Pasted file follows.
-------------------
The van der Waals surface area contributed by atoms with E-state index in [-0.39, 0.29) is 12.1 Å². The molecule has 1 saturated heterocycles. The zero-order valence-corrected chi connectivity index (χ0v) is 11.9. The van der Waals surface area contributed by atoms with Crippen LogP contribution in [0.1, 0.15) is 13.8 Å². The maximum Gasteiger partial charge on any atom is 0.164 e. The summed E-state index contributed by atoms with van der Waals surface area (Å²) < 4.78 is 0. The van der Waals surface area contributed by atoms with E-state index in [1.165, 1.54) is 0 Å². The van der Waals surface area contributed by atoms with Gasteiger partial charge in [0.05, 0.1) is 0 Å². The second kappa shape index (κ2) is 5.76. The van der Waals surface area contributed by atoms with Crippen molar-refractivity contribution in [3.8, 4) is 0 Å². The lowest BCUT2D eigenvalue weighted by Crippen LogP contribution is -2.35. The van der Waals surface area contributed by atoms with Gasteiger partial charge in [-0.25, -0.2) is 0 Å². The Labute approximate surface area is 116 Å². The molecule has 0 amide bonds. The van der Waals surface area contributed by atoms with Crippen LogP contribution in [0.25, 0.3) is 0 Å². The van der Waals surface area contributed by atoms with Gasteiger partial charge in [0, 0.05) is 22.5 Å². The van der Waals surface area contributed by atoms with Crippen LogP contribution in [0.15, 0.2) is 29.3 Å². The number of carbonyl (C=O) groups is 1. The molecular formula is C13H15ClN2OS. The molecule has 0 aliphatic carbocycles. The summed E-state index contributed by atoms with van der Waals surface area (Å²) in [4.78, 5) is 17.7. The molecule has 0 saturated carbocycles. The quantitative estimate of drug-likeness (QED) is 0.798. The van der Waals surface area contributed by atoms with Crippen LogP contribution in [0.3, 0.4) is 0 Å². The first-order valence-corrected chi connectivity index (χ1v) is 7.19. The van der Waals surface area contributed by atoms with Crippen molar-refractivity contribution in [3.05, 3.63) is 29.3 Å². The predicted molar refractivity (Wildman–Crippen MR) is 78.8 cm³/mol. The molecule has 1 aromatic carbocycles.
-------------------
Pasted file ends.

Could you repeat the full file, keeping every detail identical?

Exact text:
The van der Waals surface area contributed by atoms with E-state index in [-0.39, 0.29) is 12.1 Å². The molecule has 1 saturated heterocycles. The zero-order valence-corrected chi connectivity index (χ0v) is 11.9. The van der Waals surface area contributed by atoms with Crippen LogP contribution in [0.1, 0.15) is 13.8 Å². The maximum Gasteiger partial charge on any atom is 0.164 e. The summed E-state index contributed by atoms with van der Waals surface area (Å²) < 4.78 is 0. The van der Waals surface area contributed by atoms with E-state index in [1.165, 1.54) is 0 Å². The van der Waals surface area contributed by atoms with Gasteiger partial charge in [0.05, 0.1) is 0 Å². The second kappa shape index (κ2) is 5.76. The van der Waals surface area contributed by atoms with Crippen molar-refractivity contribution in [3.8, 4) is 0 Å². The lowest BCUT2D eigenvalue weighted by Crippen LogP contribution is -2.35. The van der Waals surface area contributed by atoms with Gasteiger partial charge in [-0.25, -0.2) is 0 Å². The Labute approximate surface area is 116 Å². The molecule has 0 amide bonds. The van der Waals surface area contributed by atoms with Crippen LogP contribution in [0.25, 0.3) is 0 Å². The van der Waals surface area contributed by atoms with Gasteiger partial charge in [0, 0.05) is 22.5 Å². The van der Waals surface area contributed by atoms with Crippen LogP contribution in [0.15, 0.2) is 29.3 Å². The number of carbonyl (C=O) groups is 1. The molecular formula is C13H15ClN2OS. The molecule has 0 aliphatic carbocycles. The summed E-state index contributed by atoms with van der Waals surface area (Å²) in [4.78, 5) is 17.7. The molecule has 0 saturated carbocycles. The quantitative estimate of drug-likeness (QED) is 0.798. The van der Waals surface area contributed by atoms with Crippen LogP contribution in [0.3, 0.4) is 0 Å². The first-order valence-corrected chi connectivity index (χ1v) is 7.19. The van der Waals surface area contributed by atoms with Crippen molar-refractivity contribution in [3.05, 3.63) is 29.3 Å². The predicted molar refractivity (Wildman–Crippen MR) is 78.8 cm³/mol. The molecule has 1 aromatic carbocycles.